A monumental agreement was recently reached between Drone Racing League (DRL) and ESPN. The agreement will see ESPN broadcast upcoming DRL’s first full season of drone racing episodes.
The season will be composed of 10 episodes and is set to start on the 23rd of October 2016. The episodes will be aired on ESPN, ESPN2, Sky Sports Mix and 7Sports. ESPN2 will air episodes every Thursday and Saturday nights while ESPN will only air the championships the final episodes and a two-hour championship set to debut on Nov. 20.
How did we get here? It is fair to wonder. Drones are a few years old, yet has made huge strides regarding user adoption. Racing drones has been around since 2014 when it began as an amateur sport in Australia. Drone racers would meet in rundown warehouses to compete.
It wasn’t until 2015 when the first ever major drone racing event was held in the US. The first annual U.S National Drone Racing Championship took place at the California state Fair. More than 100 competitors participated in the event. Ever since then, a series of national drone racing events have been held.
DRL’s officials explained that the racing drones would pass through courses filled with obstacles at speeds of up to 80 mph. The drones will be piloted by six stationary pilots wearing headsets similar to Virtual Reality headsets.
Tiny cameras will be fitted on the drones to offer the competitors a cockpit-like view. The competing pilots will control the racing drones using joysticks similar to those found on Xbox controllers. The races will be pre-recorded. This means that viewers will see edited versions of the footages making it easy to follow the action.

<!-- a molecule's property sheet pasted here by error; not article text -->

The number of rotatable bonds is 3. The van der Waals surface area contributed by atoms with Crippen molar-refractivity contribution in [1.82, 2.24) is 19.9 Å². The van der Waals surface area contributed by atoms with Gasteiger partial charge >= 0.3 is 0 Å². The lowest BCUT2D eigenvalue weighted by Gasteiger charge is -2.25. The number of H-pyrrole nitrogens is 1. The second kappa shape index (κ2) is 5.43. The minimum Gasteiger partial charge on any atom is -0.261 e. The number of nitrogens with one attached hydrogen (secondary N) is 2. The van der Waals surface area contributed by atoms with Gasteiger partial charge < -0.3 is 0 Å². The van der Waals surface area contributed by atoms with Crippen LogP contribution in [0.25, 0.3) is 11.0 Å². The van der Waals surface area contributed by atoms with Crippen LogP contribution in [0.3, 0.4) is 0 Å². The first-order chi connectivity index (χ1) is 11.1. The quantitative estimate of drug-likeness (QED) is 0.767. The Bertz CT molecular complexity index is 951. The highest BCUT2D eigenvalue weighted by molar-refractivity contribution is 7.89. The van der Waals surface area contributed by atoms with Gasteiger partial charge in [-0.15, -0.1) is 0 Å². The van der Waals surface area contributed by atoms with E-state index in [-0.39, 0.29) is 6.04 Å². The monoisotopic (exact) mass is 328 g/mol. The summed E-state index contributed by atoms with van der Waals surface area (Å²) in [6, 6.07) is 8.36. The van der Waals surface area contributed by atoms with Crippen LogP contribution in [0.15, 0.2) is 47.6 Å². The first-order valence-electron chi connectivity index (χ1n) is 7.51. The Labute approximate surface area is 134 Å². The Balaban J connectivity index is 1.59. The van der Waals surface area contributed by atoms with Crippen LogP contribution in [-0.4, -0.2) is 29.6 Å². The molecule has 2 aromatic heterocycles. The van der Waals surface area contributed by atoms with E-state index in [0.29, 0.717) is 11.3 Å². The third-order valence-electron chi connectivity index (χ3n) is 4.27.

The venues slated to host the races include Hard Rock Stadium in Miami, a paper mill located in Hamilton, an abandoned mall in Los Angeles, an automotive plant in Detroit and a lab in New York. The season’s winner will get a contract to race during next year’s season. The contract comes with a monthly salary.
ESPN’s Mathew Volk said that the contract would give them an opportunity to merge technology, competition, and storytelling into highly compelling content that he hopes will appeal to the audience. DRL has already received $12 million in investment from RSE Ventures and Courtside ventures.
The founder and CEO of DRL ,Nicholas Horbaczewsk,said that they don’t have an existing audience base, but they envision a long term opportunity. He claimed that the content is engaging and that it’s attractive for a young audience. He said that they anticipate capitalizing on the ongoing emergence of drone enthusiasts.
He further confirmed that the drones will be custom built to make the competition centered on pilot skills as opposed to drone design. He likened drone racing to a mix of the NFL and Formula One since it offers motor racing appeal. The main difference is that it does not have the human trauma associated with the two. His sense of optimism is very promising. With the growing number of enthusiasts, it’s hoped that the sport will be a success.
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